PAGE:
House of Mirrors
Written by Sarah List
Hands up if you’ve heard of mirror mazes at carnivals, but you’ve never been to one? That was me too. They occupy a kind of place in the folklore of Americana, usually housing some kind of killer clown or spook that emerges from the glass. Mirrors are synonymous with all kinds of creepy folklore, so if you’re superstitious the House of Mirrors might be your terror Everest.
This House of Mirrors is an Australian creation of Christian Wagstaff and Keith Courtney, who combine their creative and engineering talents to create thoughtful, immersive experiences. Several are in a labyrinth style, but they are also renowned for the shock factor crucifix installation that appeared at a recent Dark Mofo event. The House of Mirrors installation has seen over 300,000 visitors choose to bend their sense of perception all across the country, and returns to the Garden of Unearthly Delights after a sold out season in 2018.
So what can you expect? It may depend a little on the time of day you go. When we ventured in, it was a media event so the relatively sparse number of people left me quite disoriented as I tried to work out which direction my buddy was in. You’re told to avoid touching the glass, so tracing your way through with the assistance of touch is not on the table. It was quite disorienting and disconcerting seeing infinite distance and angles of yourself in every direction. If you go during a busy session, it’s going to feel like a living, moving Where’s Wally with thousands of repeating images of the people around you, confusing all reference points. If the young local Adelaide gents decide to all dig out their ‘festival shirt’ (some of you will get the reference) and pile into the exhibit at once, you may never make your way out with your sanity intact.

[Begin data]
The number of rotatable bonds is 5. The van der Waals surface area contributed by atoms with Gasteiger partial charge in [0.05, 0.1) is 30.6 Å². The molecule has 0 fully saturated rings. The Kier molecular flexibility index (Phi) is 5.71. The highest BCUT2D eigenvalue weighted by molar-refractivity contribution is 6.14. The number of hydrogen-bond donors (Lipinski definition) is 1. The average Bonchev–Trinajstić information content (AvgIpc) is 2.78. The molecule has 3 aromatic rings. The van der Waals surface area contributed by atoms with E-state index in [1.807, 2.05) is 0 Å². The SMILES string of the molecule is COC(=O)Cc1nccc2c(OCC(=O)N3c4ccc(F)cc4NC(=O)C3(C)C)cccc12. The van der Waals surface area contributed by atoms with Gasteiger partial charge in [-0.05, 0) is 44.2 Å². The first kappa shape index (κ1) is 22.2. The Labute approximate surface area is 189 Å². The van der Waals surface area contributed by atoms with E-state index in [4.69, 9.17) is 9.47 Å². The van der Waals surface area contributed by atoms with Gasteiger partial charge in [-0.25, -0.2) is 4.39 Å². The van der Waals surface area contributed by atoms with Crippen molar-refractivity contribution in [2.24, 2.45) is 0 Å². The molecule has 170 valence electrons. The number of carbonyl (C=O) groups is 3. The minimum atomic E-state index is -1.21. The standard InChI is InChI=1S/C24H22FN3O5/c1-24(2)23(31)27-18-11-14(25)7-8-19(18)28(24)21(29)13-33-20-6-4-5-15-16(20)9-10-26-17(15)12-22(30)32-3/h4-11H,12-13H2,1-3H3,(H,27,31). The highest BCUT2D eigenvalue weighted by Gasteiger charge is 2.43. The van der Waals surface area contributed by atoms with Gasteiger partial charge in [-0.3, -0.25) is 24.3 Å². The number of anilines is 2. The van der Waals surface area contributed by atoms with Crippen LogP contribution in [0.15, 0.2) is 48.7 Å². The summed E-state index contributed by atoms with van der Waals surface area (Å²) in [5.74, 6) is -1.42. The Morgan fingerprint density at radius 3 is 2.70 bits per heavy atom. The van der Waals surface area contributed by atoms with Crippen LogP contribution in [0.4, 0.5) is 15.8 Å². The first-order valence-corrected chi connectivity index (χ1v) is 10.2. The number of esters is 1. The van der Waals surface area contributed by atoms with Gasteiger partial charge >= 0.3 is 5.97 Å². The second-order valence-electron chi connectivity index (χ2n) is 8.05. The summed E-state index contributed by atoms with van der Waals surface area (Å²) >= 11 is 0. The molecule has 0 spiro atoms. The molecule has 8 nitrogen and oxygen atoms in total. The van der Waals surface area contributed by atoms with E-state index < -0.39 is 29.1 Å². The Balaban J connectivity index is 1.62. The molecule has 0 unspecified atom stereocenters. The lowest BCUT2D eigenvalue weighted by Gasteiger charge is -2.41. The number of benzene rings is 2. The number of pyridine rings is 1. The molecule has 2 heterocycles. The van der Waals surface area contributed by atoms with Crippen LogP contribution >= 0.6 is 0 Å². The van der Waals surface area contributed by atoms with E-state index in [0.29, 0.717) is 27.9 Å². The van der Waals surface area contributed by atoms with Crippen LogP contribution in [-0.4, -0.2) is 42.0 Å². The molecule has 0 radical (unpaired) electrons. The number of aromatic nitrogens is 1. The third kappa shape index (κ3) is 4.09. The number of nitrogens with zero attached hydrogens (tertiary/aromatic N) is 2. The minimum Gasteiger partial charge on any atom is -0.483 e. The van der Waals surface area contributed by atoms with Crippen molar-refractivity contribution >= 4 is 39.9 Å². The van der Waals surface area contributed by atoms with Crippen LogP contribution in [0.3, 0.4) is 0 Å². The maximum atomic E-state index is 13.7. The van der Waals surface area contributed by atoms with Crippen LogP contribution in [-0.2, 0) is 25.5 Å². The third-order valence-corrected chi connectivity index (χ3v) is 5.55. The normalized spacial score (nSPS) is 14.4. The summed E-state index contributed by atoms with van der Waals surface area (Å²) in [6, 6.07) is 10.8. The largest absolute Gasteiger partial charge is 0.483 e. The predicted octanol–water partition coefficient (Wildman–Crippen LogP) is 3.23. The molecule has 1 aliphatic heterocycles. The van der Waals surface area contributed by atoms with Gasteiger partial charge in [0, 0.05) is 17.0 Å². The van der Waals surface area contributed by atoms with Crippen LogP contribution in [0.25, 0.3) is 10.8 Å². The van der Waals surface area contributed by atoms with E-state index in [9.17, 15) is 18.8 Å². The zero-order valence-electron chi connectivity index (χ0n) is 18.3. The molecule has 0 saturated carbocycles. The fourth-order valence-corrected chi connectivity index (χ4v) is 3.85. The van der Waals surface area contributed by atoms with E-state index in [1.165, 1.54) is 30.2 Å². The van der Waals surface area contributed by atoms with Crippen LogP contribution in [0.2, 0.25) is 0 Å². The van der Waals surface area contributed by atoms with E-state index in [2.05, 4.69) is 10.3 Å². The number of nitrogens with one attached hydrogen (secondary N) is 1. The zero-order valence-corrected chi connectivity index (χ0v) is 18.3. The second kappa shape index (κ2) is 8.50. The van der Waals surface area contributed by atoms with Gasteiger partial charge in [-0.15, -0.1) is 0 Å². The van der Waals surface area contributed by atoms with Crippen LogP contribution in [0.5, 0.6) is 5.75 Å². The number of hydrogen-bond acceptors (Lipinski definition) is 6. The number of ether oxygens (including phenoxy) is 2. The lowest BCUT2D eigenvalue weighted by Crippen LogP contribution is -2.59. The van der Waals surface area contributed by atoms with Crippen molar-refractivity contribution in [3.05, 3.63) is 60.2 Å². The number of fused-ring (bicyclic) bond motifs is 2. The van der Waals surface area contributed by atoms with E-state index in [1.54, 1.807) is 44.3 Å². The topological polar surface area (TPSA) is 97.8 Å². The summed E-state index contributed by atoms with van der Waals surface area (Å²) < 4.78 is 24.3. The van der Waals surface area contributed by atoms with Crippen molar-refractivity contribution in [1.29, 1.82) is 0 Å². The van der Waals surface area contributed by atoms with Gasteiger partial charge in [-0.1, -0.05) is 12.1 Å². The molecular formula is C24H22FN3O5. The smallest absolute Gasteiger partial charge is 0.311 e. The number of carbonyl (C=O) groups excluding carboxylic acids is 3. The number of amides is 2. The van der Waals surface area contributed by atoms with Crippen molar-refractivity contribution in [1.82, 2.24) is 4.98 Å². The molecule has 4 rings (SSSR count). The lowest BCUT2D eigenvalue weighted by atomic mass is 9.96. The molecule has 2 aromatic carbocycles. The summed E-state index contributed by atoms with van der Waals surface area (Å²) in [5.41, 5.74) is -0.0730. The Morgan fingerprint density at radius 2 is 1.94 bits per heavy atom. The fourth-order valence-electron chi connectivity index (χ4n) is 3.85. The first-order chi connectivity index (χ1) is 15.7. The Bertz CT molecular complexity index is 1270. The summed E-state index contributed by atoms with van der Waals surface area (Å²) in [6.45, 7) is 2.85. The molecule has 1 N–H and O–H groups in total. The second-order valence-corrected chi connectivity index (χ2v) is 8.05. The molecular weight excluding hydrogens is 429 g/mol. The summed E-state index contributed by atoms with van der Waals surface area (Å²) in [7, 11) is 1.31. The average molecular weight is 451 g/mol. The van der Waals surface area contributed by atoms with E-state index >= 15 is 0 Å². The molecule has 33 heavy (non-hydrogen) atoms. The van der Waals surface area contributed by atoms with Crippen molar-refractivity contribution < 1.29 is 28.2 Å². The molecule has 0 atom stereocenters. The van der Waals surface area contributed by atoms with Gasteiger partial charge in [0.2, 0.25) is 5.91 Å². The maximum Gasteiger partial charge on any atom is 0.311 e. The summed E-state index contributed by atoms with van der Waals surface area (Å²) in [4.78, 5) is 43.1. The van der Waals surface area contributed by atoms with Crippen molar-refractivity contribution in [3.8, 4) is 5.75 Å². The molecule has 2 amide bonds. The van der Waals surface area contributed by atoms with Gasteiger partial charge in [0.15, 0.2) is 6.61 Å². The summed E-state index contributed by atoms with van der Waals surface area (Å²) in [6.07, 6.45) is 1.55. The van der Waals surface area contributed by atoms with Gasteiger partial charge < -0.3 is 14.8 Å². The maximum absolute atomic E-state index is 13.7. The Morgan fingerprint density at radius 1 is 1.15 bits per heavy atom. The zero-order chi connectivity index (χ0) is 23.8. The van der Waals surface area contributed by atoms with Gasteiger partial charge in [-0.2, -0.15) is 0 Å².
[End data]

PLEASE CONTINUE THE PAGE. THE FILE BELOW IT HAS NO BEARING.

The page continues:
House of Mirrors is a must do at the Fringe. Book ahead with a group and give yourself at least 30 mins to pick your way through, depending on your sense of direction. The blackness of night would be even more challenging.